The 411 on Matcha

Meet matcha: an ancient tea trend that has made its way to the modern wellness scene. Originating in Japan, people have been sipping matcha for centuries. This powdered green tea is traditionally associated with Zen and Japanese tea ceremonies. Now you can find it in everyday bakeries, juice stores, health food stores, and cafes. Here are the details on matcha history, its health benefits, and how it’s used in beverages and food.

What’s Matcha?

Matcha literally translates to powdered tea. In Japanese, “cha” means tea and “ma” means powder. It’s different than green tea, which simply steeps the leaves in hot water (like any other tea). In matcha, green tea leaves are finely milled into a powder.


We’ve all heard that green tea offers a bunch of health benefits, but when you’re eating or drinking matcha, you’re actually consuming the whole leaf. Talk about indulging in even more benefits! This powder is packed with antioxidants – one cup of matcha tea has as many antioxidants as 10 cups of regular green tea. Some of its other benefits include boosting metabolism, detoxifying, calming the body, and providing vitamin C, selenium, chromium, zinc and magnesium.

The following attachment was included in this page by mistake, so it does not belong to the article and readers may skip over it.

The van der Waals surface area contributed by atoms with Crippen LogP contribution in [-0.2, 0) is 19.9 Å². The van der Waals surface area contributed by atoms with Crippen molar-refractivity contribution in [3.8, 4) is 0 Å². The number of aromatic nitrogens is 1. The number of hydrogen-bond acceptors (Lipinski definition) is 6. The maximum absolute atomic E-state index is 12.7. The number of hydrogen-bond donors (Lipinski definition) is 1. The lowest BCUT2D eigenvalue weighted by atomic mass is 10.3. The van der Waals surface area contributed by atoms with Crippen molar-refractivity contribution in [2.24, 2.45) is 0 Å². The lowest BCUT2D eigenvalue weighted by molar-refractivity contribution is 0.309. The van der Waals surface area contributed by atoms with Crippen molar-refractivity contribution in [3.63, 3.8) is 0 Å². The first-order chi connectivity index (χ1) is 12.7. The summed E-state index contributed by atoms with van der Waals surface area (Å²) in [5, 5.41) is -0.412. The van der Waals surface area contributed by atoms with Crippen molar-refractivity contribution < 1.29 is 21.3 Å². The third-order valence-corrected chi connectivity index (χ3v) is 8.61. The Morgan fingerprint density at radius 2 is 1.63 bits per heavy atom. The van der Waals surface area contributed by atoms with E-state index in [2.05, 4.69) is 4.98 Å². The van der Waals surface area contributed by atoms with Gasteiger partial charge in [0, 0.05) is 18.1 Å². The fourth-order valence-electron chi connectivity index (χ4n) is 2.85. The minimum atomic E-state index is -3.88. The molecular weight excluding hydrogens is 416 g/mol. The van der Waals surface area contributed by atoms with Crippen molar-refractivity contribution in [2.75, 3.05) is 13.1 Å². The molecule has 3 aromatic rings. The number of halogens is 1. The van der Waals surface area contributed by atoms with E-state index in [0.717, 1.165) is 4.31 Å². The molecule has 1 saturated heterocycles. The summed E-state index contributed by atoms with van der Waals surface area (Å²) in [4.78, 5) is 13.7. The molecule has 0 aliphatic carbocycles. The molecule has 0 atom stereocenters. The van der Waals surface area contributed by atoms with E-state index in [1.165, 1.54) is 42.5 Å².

Drinking & Eating Matcha

At cafes, matcha is usually seen in the form of a latte. (Starbucks even uses it in their Teavana Green Tea Latte.) At juice and smoothie bars, a scoop of powder is typically found in the “add-ins” section of the menu to boost nutrition. Tea stores are even selling sets that include all the essentials (measuring spoon, whisk to froth, and bowl) to make the perfect cup of matcha tea.

The beauty of matcha is that it's a super versatile ingredient. If you Google matcha home recipes, you can find out how to use the ingredient in a bunch of sweet dishes, like muffins, cakes, and ice cream.

Have you tried matcha? What’s your favorite way to drink or eat it?